Hanley Ramirez says he can’t put on his shoes due to back problem

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Hanley Ramirez, the National League’s other extremely disappointing superstar, was held out of Monday’s lineup after leaving Sunday’s game with lower back soreness.  He told the Palm Beach Post the discomfort there and in his upper left leg “the worst pain I’ve ever had in my life, in my career.”

Ramirez said the back has been bothering him for “maybe a month,” but that he kept it secret from everyone except manager Edwin Rodriguez.

I feel it doing anything. I can’t even put my shoes on. To get up from bed I have to take 10, 15 seconds. I have to do everything slow. That’s the worst pain Ive ever had in my life, in my career, that back…

I’m getting tingles in my (upper left) leg. That’s not a good sign. That’s what we’re worried about right now, to get this thing out of my leg.

Incredibly, Ramirez still hasn’t seen a doctor about the problem, though it looks like he’ll finally be forced to now.  An MRI also seems likely.

The back isn’t necessarily the root of Ramirez’s problems: he’s actually played quite a bit better this month than he did in April.  Still, it’s definitely an issue and the Marlins may want to stash him on the DL to see if he can come back at 100 percent in a couple of weeks.

The deadline is 8 PM ET Monday for Shohei Ohtani situation to be resolved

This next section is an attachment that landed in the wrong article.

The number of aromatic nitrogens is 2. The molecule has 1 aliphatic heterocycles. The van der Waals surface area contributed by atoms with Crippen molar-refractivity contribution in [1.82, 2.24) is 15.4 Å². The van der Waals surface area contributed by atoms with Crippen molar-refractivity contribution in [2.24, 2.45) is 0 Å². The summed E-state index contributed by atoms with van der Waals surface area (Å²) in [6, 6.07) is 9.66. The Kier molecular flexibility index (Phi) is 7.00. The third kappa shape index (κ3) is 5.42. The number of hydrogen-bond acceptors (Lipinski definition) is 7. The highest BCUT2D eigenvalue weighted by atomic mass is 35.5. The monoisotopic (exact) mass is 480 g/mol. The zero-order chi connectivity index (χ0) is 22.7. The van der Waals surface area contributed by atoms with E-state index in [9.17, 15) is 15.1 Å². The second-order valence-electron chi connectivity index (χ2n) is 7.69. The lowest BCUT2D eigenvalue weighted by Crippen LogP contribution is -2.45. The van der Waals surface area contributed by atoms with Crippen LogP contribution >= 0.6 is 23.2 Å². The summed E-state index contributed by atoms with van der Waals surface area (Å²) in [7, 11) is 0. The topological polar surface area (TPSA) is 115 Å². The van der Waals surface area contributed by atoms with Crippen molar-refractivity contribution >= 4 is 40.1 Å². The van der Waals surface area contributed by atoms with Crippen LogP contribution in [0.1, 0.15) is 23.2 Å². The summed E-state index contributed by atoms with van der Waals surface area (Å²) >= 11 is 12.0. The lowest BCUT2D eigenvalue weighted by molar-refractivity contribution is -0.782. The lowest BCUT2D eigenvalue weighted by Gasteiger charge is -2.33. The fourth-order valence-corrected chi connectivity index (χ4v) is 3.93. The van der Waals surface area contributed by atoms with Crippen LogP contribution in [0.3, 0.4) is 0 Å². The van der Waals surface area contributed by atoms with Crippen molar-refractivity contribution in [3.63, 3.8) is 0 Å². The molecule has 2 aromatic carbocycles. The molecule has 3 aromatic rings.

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Last Thursday, we learned that the MLBPA was challenging the Nippon Professional Baseball posting system, delaying Japanese superstar Shohei Ohtani’s move to Major League Baseball. The latest collective bargaining agreement removed a lot of the incentive for players to come to the U.S. by capping pay. Ohtani, for example, can only receive a signing bonus between $300,000 and $3.53 million while his team — the Nippon Ham Fighters — would receive $20 million for posting him.

Jon Morosi reports that the deadline for this issue to be resolved is 8 PM ET on Monday evening. He notes that key NPB officials have worked through the night in Japan to try to reach a resolution. It is possible that even if no agreement is reached, the deadline could be pushed further back.

Ohtani, 23, has become a heralded hitter and pitcher in Japan. At the plate over his five-year career, he has compiled a .286/.358/.500 triple-slash line with 48 home runs and 166 RBI in 1,170 plate appearances. On the mound, he has a 2.52 ERA with a 624/200 K/BB ratio across 543 innings.